Justice Steeves agreed with experts who testified that duplicative private healthcare presents another disadvantage to the provision of health care: increases in demand and costs overall. The addition of a parallel private system would mean additional administrative, operational and regulatory imperatives, which would increase the costs of delivering health care. Furthermore, costs would increase as the public system competes with deep-pocketed private insurers.7 Other cost repercussions reside in the Canada Health Transfer. Under regulation, provinces are hit with fines and claw backs in cases of overbilling when delivering health care. Justice Steeves refers to repeated losses related to the Transfer to the province of British Columbia over the years, all related to overbilling by private health care providers. He foresees continued losses to the health care budget of BC as overbilling would inherently characterise a dual health care delivery scheme. Finally, another fundamental financial disadvantage could also emerge: Justice Steeves writes that “ some studies and economic modeling . . . suggest that a competitive duplicative private healthcare system would, in the long term, undermine the willingness of higher income individuals (who would opt for private care) to support the public system through their taxes” [2906].

Justice Steeves makes the point that surgical care is only one aspect of the public healthcare system and that the most vulnerable segments of society depend on the many aspects of public medical care, not only surgical care. Older Canadians, people with severe chronic conditions, and those with substance abuse and mental issues rely heavily on the health care system as they access the many other essential services of health care, including primary care, non-surgical treatment for cancer, mental health care, disease control and health promotion [2929]. As health care dollars are finite, the health and the rights of vulnerable patients would be affected by the additional costs associated with maintaining a dual health care delivery system.

Justice Steeves concludes his judgment: “It cannot be said that the effects of the impugned provisions on the patient plaintiffs . . . is disproportionate to their societal benefits in terms of preserving and ensuring the sustainability of the universal public system and ensuring that access to care is based on need and not the ability to pay” [2932].

Expert Testimony:

Justice Steeves chooses to devote a section of the Judgment to a discussion of “expert” witnesses and reports. He explains that expert witnesses of the Court cannot be advocates for either side; their testimonies must be unbiased, factual, and within the expertise of the witness. A number of the plaintiff’s expert opinions were ruled to be given no or little weight because of violations of one or more of the criteria above. Plaintiff Dr. Day had sent an email to his chosen expert testifiers, outlining his expectations for their testimonies [1139]. Those testimonies were rendered “tainted”.

The Fraser Institute had prepared for testimony a report based on excessive wait times in the delivery of health care. In an explanation of twenty-four paragraphs, Justice Steeves finds the Fraser Institute survey methodology to be problematic; and the presenter of the report, witness Mr. Esmail, minimally qualified as an expert in the area of health policy and to have embellished his qualifications and experience as related to the trial issues [1263].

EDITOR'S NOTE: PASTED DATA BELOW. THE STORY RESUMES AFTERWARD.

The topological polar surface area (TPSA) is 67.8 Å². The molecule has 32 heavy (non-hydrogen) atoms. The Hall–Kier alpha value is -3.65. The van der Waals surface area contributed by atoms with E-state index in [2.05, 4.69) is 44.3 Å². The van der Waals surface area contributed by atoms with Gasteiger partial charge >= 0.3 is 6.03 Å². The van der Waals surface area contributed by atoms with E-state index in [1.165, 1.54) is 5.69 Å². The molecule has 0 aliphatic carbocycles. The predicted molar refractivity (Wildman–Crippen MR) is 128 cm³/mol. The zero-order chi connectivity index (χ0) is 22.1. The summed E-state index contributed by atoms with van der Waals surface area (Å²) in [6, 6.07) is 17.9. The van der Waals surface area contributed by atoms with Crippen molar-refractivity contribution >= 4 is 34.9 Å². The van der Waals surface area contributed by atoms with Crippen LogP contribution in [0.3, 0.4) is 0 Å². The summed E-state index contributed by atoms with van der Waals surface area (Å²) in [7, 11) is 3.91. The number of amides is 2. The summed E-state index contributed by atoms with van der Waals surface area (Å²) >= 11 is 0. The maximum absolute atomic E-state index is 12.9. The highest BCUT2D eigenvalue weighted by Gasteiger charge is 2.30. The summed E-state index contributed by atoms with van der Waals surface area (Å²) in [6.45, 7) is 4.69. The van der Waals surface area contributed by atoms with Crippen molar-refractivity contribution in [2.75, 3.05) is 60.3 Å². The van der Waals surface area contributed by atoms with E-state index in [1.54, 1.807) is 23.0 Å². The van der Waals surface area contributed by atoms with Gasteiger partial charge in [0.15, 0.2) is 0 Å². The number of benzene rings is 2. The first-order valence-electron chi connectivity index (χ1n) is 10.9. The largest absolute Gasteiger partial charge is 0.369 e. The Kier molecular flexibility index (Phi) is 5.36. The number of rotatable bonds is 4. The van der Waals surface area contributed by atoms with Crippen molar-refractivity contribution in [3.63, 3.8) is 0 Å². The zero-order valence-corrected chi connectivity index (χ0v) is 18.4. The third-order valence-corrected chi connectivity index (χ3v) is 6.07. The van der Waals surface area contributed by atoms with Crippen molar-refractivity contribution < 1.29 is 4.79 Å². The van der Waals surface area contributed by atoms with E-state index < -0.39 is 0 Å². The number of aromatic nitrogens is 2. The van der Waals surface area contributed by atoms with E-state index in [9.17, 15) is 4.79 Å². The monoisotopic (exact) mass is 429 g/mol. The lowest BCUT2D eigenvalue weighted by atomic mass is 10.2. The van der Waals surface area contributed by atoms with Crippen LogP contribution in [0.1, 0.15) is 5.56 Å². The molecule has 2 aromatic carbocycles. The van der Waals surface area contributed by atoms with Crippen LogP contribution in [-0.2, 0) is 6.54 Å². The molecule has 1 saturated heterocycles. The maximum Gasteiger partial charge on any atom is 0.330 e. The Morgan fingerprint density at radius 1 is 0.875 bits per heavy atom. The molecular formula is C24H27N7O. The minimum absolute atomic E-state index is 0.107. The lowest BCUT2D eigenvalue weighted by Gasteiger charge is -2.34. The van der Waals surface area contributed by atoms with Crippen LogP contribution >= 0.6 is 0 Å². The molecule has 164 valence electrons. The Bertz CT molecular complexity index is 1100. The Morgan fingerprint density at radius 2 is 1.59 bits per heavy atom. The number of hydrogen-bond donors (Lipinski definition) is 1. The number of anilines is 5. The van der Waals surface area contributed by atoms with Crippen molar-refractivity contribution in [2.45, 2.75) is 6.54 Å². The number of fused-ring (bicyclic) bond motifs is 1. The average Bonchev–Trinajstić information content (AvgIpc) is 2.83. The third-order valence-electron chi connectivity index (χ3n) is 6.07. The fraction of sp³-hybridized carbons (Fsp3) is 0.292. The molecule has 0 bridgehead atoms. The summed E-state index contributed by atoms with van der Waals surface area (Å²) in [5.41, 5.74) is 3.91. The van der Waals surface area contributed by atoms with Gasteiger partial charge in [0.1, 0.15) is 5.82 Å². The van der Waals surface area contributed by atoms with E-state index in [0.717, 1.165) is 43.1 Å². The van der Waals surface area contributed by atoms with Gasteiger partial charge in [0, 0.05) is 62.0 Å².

And Now?

Justice Steeves has spoken, coming down firmly in support of our system of public health. A great sigh of relief by the collective Canadian self. We value Medicare. It aligns with our societal values of caring and compassion, our belief that medical care should be based on need, and not the ability to pay. In this time of COVID -19, we compare ourselves with other nations, and we see the worth of our public health care system even more amplified in this existential public health emergency.

But we cannot be complacent. Dr. Danyaal Raza, Chair of the Canadian Doctors for Medicare, says, “This case was never about wait times – it was always about profit.”8 The forces for Dr. Brian Day are undeterred. The day after Justice Steeves’ decision, Dr. Day’s lawyers were already working on an expedited appeal and an application to prevent the BC Government from enforcing the controversial provisions of the Medicare Protection Act that were upheld by Justice John Steeves.9 Perturbed by the ruling, former BC Premier Gordon Campbell, called Dr. Day to commiserate with him and encourage him.10

Joanna Baron is the executive director of the Canadian Constitution Foundation, a private group that helped finance Dr. Day’s case. The foundation is listed as a charity and as such enjoys all the inherent privileges of a Canadian charity. It is funded in part by entities beyond our border,11 and it is actively soliciting donations to continue the battle for a parallel private health care system in Canada.12 Baron says [the case] “will be appealed all the way to the Supreme Court if necessary. . . [to] the final determinant of the meaning of the Charter in Canada.”13

As the spectre of an American-style health care for our country remains, we applaud and encourage those who are vigilant, who speak up for our public health care system, and who carry on the battle to maintain universal Medicare for all Canadians.

~ By JoAnn Lauber, October 28, 2020

President, ACER-CART, 2014 – 2016
Director, BCRTA, 2003 – 2019

    1. Cambie Surgeries Corporation v. British Columbia (Attorney General), 2020 BCSC 1310
    2. Mushtaq, Husman, Coordinator, BC Health Coalition, Remarks to the Annual Action Assembly, a Zoom Conference Organized by the Ontario Health Coalition, October 24, 2020.
    3. Canada Health Act 1984, c. 6, s. 3.
    4. “The Legal Attack on Public Health”
    5. Mushtaq, Usman, Coordinator, BC Health Coalition, Remarks to the Annual Action Assembly, a Zoom Conference Organized by the Ontario Health Coalition, October 24, 2020.
    6. Cambie Surgeries Corporation v. British Columbia (Attorney General), 2020 BCSC 1310
    7. When Dr. Zachary Sussman went to his employer-owned Physicians Premier ER in Austin for a COVID-19 antibody test, the free-standing emergency room charged his insurance company $10,984 for the visit — and got paid every penny, with no pushback. Those dollars come from people who pay insurance premiums. Dismayed, knowing the testing materials cost about $8, Dr. Sussman quit his job.
    8. Dr. Danyaal Raza, Chair of the Canadian Doctors for Medicare, Remarks to the Annual Action Assembly, a Zoom Conference Organized by the Ontario Health Coalition, October 24, 2020.
    9. “Plaintiffs will appeal landmark court case challenge of universal Medicare”. Vancouver Sun. Sept 11, 2020.
    10. “Plaintiffs will appeal landmark court case challenge of universal Medicare”. Vancouver Sun. Sept 11, 2020.
    11. “13 things you need to know about the people trying to end Canadian health care as we know it”. Sept. 2016. PressProgress Accessed Oct 28, 2020.
    13. Sept 10. 2016